4) One of the things I love best about your Blazes are your suspense themes. Your Rita nominated Blaze, Untouched - which I adored, by the way - features a suspense plot and a heroine with some unusual gifts. ;) Are you one of those authors who prefers writing stories other than straight contemporaries? And do you think the contemporary genre is dying, as some have lamented?
I think I already answered the first in #3, I don't think I could write a straight contemporary -- maybe I should try, LOL. But I need a lot of story in books I write and read, so yeah, I like winding genres together. I write that way because it's what comes naturally to me, and it's what I liked to read. I think too many people listen to too much garbage in the industry. Just go write, for heaven's sakes! ;)
There's always a reader for everything -- I don't think any genre is dead, ever. And new combinations are always arising, it's fun. Things may lull, go through cycles, so it could be a matter of timing, but I don't think readers for any particular genre ever go away. It's corny, but I think it's like Field of Dreams, you know -- if you write it, they'll come. Maybe not exactly when you want them to, but sooner or later. *G*
5) What else can we expect from you this year?
Lots! LOL After a relatively slow spell, I have five books and an Online Read out between July '09 and Dec '10. The online read, CAUGHT BY SURPRISE, starts on eHarlequin on Aug 17 and runs through Sept 20, a daily. I'm very excited about it -- not only was it just complete fun, but it's a book that tells the story of a spinoff character from my Oct '09 book, CAUGHT IN THE ACT, which is the second book in the "Dressed to Thrill" miniseries with Tawny Weber, Karen Foley, and Lisa Renee Jones. "Dressed to Thrill" is all about "wrong costume" stories -- the heroines all receive the wrong costume for various events from an online ordering service, and that mistake changes their lives.
Mason Scott is the hero of CAUGHT IN THE ACT, and the online read, CAUGHT BY SURPRISE tells the story of his younger brother, Ryan, who shows up at Mason's Halloween party wearing only a Speedo and body paint, and takes off with a sexy Little Miss Muffet.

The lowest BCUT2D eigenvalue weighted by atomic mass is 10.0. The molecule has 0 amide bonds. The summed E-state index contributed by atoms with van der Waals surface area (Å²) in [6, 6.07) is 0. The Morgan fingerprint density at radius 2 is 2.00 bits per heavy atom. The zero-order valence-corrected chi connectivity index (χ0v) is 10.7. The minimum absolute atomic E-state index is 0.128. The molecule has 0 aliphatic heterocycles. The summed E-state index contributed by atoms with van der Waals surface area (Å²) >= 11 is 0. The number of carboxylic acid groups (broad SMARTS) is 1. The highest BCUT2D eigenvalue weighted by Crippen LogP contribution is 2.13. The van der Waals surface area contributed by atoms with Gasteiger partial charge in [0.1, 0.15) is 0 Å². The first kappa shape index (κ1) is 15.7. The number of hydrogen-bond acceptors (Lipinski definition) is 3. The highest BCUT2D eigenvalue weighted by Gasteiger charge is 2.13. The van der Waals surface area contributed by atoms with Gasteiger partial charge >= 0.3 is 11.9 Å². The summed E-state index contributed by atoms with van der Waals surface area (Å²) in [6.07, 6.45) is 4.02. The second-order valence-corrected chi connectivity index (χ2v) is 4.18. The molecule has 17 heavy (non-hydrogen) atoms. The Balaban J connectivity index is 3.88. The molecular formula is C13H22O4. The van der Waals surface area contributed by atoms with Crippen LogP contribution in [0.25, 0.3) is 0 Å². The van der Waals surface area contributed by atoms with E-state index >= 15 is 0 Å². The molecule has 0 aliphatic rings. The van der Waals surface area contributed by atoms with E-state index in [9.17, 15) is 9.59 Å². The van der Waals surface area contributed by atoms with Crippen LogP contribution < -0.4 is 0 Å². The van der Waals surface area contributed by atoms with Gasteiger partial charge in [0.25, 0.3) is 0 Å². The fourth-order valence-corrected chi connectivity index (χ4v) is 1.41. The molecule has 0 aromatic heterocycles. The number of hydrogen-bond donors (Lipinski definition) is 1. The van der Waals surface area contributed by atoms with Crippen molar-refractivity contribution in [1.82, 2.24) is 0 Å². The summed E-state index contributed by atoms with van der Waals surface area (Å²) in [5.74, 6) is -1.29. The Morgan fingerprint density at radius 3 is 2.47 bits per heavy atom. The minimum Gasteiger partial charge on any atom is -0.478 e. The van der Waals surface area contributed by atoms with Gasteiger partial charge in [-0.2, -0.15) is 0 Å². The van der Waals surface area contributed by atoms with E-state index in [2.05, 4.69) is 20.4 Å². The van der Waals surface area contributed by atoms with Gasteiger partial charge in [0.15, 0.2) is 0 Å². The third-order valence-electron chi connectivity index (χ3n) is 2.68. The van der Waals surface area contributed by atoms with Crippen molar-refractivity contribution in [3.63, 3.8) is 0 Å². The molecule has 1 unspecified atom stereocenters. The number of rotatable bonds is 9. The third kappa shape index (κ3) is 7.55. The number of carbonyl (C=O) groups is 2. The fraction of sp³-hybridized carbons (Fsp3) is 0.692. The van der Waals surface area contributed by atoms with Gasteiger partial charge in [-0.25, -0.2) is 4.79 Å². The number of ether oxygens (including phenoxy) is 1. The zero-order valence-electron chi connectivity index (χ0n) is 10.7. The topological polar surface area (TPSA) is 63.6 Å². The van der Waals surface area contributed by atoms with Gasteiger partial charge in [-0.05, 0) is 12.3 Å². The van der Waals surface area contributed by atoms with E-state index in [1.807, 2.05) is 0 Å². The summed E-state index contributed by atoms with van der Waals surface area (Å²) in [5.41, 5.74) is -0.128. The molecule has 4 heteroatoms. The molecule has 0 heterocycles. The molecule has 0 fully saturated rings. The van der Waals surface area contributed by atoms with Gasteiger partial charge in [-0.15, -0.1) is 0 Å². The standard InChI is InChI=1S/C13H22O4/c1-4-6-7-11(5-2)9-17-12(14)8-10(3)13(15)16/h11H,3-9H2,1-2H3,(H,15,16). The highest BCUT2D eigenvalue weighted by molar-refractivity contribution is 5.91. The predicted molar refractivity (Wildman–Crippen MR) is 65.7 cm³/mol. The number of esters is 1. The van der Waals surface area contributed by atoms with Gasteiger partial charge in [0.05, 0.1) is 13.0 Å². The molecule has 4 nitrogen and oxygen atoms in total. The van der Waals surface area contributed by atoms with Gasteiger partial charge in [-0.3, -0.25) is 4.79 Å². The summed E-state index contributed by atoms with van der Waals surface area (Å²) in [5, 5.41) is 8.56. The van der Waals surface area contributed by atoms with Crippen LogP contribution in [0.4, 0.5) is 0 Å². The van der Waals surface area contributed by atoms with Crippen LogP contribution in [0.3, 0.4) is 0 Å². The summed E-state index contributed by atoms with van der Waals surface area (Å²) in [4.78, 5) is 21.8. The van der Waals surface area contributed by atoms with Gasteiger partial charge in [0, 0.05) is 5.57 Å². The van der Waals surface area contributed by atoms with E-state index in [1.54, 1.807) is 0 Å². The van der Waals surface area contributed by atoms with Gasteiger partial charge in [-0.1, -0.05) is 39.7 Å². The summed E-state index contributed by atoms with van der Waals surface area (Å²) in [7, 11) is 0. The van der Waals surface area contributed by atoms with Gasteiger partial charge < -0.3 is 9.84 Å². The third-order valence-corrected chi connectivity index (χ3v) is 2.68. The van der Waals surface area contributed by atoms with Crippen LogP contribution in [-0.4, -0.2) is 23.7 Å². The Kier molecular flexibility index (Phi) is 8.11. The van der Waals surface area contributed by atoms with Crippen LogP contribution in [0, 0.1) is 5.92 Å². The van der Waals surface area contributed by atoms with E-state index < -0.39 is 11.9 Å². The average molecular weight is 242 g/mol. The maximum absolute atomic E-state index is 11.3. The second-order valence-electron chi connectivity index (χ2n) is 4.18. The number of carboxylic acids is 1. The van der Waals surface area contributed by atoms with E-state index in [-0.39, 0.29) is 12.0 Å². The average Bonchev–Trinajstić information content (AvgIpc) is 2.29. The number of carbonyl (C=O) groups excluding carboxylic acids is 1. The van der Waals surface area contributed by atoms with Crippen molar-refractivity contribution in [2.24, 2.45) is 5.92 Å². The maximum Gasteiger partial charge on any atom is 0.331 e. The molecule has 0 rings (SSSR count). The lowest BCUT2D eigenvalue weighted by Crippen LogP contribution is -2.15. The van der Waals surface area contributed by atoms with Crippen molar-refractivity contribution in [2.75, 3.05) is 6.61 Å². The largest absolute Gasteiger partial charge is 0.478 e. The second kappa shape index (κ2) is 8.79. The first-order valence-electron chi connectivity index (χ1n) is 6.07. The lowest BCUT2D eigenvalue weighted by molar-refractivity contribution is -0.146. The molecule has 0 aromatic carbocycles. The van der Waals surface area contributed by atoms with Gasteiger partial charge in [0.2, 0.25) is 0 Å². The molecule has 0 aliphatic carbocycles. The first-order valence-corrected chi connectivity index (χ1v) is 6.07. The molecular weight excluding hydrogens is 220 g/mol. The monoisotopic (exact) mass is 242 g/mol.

After that, I have a two-fer Blaze Bedtime Stories out with Kim Raye in March '10, another Blaze, the wip I am working on now, ANY MAN SHE WANTS, in May '10. Then, a Christmas Blaze, yet untitled, in Dec '10. I also have a ST proposal into my agent, so who knows what might happen there, and have received approval on a new three-book miniseries for Blaze, probably released in 2011, though I can't really share details on that now. I will be a busy gal for a while -- just how I like it. :)
6) Last but not least...what's your biggest piece of advice for an unpublished author looking to sell that first book? Do you advocate writing to the market or writing first and finding the market later?
Oh, I think ignoring the market is best. All of that business crap will drive you crazy -- get an agent who loves it and knows it and can do it for you. And ignore most of the writing advice you hear, too. LOL There's so much of it, it's annoying. That doesn't mean you shouldn't try to write well, but it means sometimes your instincts about your story are way better than any hacknied advice. Too many aspiring writers are worrying about the details and not worrying about telling a good story first. And editors want a good story -- if they have that, they can help you with the rest.
However, I guess there is one thing you should do, market wise: You should be going to the bookstores and seeing what's on the shelves, and reading around the area you want to write in -- that's completely necessary. And if you want to, say, write a vampire book, then you'd better know what most of the other vampire books do, so you can find a new way of approaching the topic. Same with any premise. See what's out there, and see how other writers are dealing with it. So, you should definitely know the market from that perspective.
My take is write what you love, and do the very best job of it that you can. One reason for this is that if you sell, you'll be asked to write more of that same thing, and if you don't really love it, you either may not sell any more of it, or your life will be hell. Writing is hard enough as it is. If you can't sit down and write something that you enjoy and something you would read, something that you think about while you are brushing your teeth or taking a shower, or just feel good about, then don't bother, in my opinion. I know, that's kind of strong, but in my view, you can make more money, and get benefits and 401Ks doing other work that will make you miserable, so if you're going to write, write what you love because it gives you joy. That way your time and effort are never wasted.
Thanks again for stopping by, Sam! Want to know more about the woman behind the books? Check out Samantha's website or her group blog, Love Is An Exploding Cigar, where she blogs with some wonderful authors. And don't forget to leave a comment or a question for Sam if you're participating in her blog tour or just because. ;) Winners will be announced at the end of the day here and on Love Is An Exploding Cigar, so please check back!